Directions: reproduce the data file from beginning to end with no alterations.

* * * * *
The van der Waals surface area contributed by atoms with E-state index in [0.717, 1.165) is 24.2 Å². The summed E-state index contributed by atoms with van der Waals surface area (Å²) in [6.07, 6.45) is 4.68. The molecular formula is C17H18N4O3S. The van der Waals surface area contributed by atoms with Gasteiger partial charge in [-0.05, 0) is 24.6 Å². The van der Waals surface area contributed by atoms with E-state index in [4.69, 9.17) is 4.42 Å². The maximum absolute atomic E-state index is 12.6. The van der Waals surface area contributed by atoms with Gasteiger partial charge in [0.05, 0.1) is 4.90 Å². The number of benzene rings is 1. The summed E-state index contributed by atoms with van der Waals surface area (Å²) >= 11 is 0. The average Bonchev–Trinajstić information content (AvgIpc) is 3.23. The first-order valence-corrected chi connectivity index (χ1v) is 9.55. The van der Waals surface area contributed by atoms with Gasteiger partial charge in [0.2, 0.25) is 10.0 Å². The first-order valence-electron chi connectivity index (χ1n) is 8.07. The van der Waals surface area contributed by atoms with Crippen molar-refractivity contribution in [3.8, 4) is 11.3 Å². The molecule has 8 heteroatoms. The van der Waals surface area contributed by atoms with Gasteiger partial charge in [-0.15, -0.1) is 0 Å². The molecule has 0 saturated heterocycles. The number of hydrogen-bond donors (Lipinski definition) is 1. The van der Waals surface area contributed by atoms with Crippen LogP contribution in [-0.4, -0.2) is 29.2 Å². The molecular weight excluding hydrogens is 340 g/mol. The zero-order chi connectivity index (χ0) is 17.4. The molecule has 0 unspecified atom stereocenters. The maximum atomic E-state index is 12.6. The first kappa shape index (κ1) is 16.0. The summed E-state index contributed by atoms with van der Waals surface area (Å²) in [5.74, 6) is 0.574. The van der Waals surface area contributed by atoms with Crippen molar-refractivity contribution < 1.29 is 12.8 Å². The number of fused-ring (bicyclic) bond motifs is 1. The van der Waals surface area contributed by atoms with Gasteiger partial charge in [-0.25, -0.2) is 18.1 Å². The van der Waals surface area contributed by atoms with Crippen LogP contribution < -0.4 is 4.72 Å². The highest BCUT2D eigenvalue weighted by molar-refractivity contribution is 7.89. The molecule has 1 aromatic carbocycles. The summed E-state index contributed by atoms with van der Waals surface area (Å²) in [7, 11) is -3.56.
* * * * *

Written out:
The van der Waals surface area contributed by atoms with E-state index in [0.717, 1.165) is 24.2 Å². The summed E-state index contributed by atoms with van der Waals surface area (Å²) in [6.07, 6.45) is 4.68. The molecular formula is C17H18N4O3S. The van der Waals surface area contributed by atoms with Gasteiger partial charge in [-0.05, 0) is 24.6 Å². The van der Waals surface area contributed by atoms with E-state index in [4.69, 9.17) is 4.42 Å². The maximum absolute atomic E-state index is 12.6. The van der Waals surface area contributed by atoms with Gasteiger partial charge in [0.05, 0.1) is 4.90 Å². The number of benzene rings is 1. The summed E-state index contributed by atoms with van der Waals surface area (Å²) >= 11 is 0. The average Bonchev–Trinajstić information content (AvgIpc) is 3.23. The first-order valence-corrected chi connectivity index (χ1v) is 9.55. The van der Waals surface area contributed by atoms with Gasteiger partial charge in [0.2, 0.25) is 10.0 Å². The first-order valence-electron chi connectivity index (χ1n) is 8.07. The van der Waals surface area contributed by atoms with Crippen molar-refractivity contribution in [3.8, 4) is 11.3 Å². The molecule has 8 heteroatoms. The van der Waals surface area contributed by atoms with Gasteiger partial charge in [-0.15, -0.1) is 0 Å². The molecule has 0 saturated heterocycles. The number of hydrogen-bond donors (Lipinski definition) is 1. The van der Waals surface area contributed by atoms with Crippen LogP contribution in [-0.4, -0.2) is 29.2 Å². The molecular weight excluding hydrogens is 340 g/mol. The zero-order chi connectivity index (χ0) is 17.4. The molecule has 0 unspecified atom stereocenters. The maximum atomic E-state index is 12.6. The first kappa shape index (κ1) is 16.0. The summed E-state index contributed by atoms with van der Waals surface area (Å²) in [5.74, 6) is 0.574. The van der Waals surface area contributed by atoms with Crippen molar-refractivity contribution < 1.29 is 12.8 Å². The number of fused-ring (bicyclic) bond motifs is 1. The van der Waals surface area contributed by atoms with Gasteiger partial charge in [-0.25, -0.2) is 18.1 Å². The van der Waals surface area contributed by atoms with Crippen LogP contribution < -0.4 is 4.72 Å². The highest BCUT2D eigenvalue weighted by molar-refractivity contribution is 7.89. The molecule has 1 aromatic carbocycles. The summed E-state index contributed by atoms with van der Waals surface area (Å²) in [7, 11) is -3.56.